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Maya Beiser: TranceClassical [Digipak] *

Track List

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Album Remarks & Appraisals:

Maya Beiser, the "reigning queen of the avant-garde cello" (The Washington Post), presents this new release, TranceClassical. A very personal project, Maya says of this album, "TranceClassical started from a washed-out still photo in my mind- me, as a little girl curled with a blanket on my parents' sofa, hearing Bach for the first time, hanging on to every mysterious note coming out of the scratchy LP... the pieces I bring here give me a sense of trance- a reverie and meditation on his place in my heart." A varied program, the album opens with Maya's interpretation of Bach's Air on G, in which she channels the sound of an old vinyl record, spinning on some far-off turntable. Especially notable are Maya's arrangements of Imogene Heap's Hide and Seek and Hildegard von Bingen's O Virtus Sapientiae. "With virtuoso chops, rock-star charisma, and an appetite for pushing her instrument to the edge of avant-garde adventurousness, Maya Beiser is the post-modern diva of the cello." (The Boston Globe)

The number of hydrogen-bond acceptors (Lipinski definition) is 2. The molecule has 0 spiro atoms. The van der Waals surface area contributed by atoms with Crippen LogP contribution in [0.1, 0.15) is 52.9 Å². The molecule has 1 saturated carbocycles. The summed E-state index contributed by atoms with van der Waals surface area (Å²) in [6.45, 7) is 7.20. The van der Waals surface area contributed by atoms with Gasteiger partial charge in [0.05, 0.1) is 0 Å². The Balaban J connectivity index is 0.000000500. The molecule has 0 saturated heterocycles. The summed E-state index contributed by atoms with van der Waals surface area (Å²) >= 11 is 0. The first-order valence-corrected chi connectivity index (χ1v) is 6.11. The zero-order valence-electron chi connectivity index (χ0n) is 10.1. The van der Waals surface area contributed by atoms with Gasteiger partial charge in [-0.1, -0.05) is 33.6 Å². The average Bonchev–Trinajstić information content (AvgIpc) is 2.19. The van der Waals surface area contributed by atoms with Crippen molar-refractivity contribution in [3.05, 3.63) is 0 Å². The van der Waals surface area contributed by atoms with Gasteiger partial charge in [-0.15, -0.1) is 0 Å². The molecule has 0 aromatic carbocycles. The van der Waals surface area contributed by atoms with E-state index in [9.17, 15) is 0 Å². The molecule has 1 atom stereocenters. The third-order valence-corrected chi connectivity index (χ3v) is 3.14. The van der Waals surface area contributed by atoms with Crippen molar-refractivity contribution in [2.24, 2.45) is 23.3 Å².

Album Notes

Audio Mixer: Dave Cook.

Liner Note Author: Maya Beiser.

Photographer: Lili Almog.

Maya Beiser is the star of avant-garde cello, insofar as such a field may have a star. Her work has exerted an appeal beyond traditional classical audiences, which is all to the good. The title TranceClassical namechecks a contemporary trend, but tends to give the wrong idea about the music, which is not particularly trancelike. The opening and final pieces by Bach and Hildegard of Bingen come from the classical canon; Beiser has said that the version of Bach's "Air on the G string," backed by an electronic evocation of a scratched-up LP record, was inspired by her memories of hearing the piece in just such a way as a child. But most of the music takes rock or contemporary classical music as a point of departure, and you'd have a hard time working up a trance to any of it. Beiser plays her cello, sings, and adds electronic layers, accomplishing various kinds of dialogue among the three realms her music inhabits. Only in David T. Little's Hellhound (track eight), inspired rather than based on Robert Johnson's "Hellhound on My Trail," does she give the music a heavily rhythmic shape. Instead, sample her take on Lou Reed's "Heroin" (track five), where the cello suggests some of the psychological currents contained in the lyrics of the song. Recommended even for those beyond Beiser's fan base as a piece of work that crosses genres intelligently. ~ James Manheim



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